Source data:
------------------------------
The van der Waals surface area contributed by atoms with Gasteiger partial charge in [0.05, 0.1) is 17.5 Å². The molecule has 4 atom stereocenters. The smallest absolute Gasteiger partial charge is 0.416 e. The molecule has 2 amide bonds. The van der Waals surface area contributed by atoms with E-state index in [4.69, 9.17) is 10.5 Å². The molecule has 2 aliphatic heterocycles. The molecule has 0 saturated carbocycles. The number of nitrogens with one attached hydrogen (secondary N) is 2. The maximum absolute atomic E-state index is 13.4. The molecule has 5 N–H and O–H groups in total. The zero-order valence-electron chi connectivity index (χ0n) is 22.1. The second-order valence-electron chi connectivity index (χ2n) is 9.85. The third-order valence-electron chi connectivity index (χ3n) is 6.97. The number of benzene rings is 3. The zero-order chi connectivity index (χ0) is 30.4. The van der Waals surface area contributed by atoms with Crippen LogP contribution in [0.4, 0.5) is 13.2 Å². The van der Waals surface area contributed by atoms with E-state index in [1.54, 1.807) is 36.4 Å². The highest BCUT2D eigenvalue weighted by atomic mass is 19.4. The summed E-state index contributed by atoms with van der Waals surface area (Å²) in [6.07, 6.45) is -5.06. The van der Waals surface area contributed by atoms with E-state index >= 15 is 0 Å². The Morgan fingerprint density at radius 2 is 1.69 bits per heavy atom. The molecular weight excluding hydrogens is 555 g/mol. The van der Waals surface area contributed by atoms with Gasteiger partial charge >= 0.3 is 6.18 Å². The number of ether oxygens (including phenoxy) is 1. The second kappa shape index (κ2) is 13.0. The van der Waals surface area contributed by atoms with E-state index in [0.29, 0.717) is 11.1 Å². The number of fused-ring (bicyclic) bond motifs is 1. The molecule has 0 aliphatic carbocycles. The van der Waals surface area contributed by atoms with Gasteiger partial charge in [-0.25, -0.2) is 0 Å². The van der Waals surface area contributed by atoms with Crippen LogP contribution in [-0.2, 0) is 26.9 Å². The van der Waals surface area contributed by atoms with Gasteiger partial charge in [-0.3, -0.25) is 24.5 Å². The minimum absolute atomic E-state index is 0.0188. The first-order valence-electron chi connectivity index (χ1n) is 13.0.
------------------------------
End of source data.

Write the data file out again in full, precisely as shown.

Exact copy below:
The van der Waals surface area contributed by atoms with Gasteiger partial charge in [0.05, 0.1) is 17.5 Å². The molecule has 4 atom stereocenters. The smallest absolute Gasteiger partial charge is 0.416 e. The molecule has 2 amide bonds. The van der Waals surface area contributed by atoms with E-state index in [4.69, 9.17) is 10.5 Å². The molecule has 2 aliphatic heterocycles. The molecule has 0 saturated carbocycles. The number of nitrogens with one attached hydrogen (secondary N) is 2. The maximum absolute atomic E-state index is 13.4. The molecule has 5 N–H and O–H groups in total. The zero-order valence-electron chi connectivity index (χ0n) is 22.1. The second-order valence-electron chi connectivity index (χ2n) is 9.85. The third-order valence-electron chi connectivity index (χ3n) is 6.97. The number of benzene rings is 3. The zero-order chi connectivity index (χ0) is 30.4. The van der Waals surface area contributed by atoms with Crippen LogP contribution in [0.4, 0.5) is 13.2 Å². The van der Waals surface area contributed by atoms with E-state index in [1.54, 1.807) is 36.4 Å². The highest BCUT2D eigenvalue weighted by atomic mass is 19.4. The summed E-state index contributed by atoms with van der Waals surface area (Å²) in [6.07, 6.45) is -5.06. The van der Waals surface area contributed by atoms with E-state index >= 15 is 0 Å². The Morgan fingerprint density at radius 2 is 1.69 bits per heavy atom. The molecular weight excluding hydrogens is 555 g/mol. The van der Waals surface area contributed by atoms with Gasteiger partial charge >= 0.3 is 6.18 Å². The number of ether oxygens (including phenoxy) is 1. The second kappa shape index (κ2) is 13.0. The van der Waals surface area contributed by atoms with E-state index in [0.29, 0.717) is 11.1 Å². The number of fused-ring (bicyclic) bond motifs is 1. The molecule has 0 aliphatic carbocycles. The van der Waals surface area contributed by atoms with Gasteiger partial charge in [-0.25, -0.2) is 0 Å². The van der Waals surface area contributed by atoms with Crippen LogP contribution in [-0.2, 0) is 26.9 Å². The van der Waals surface area contributed by atoms with Gasteiger partial charge in [-0.3, -0.25) is 24.5 Å². The minimum absolute atomic E-state index is 0.0188. The first-order valence-electron chi connectivity index (χ1n) is 13.0.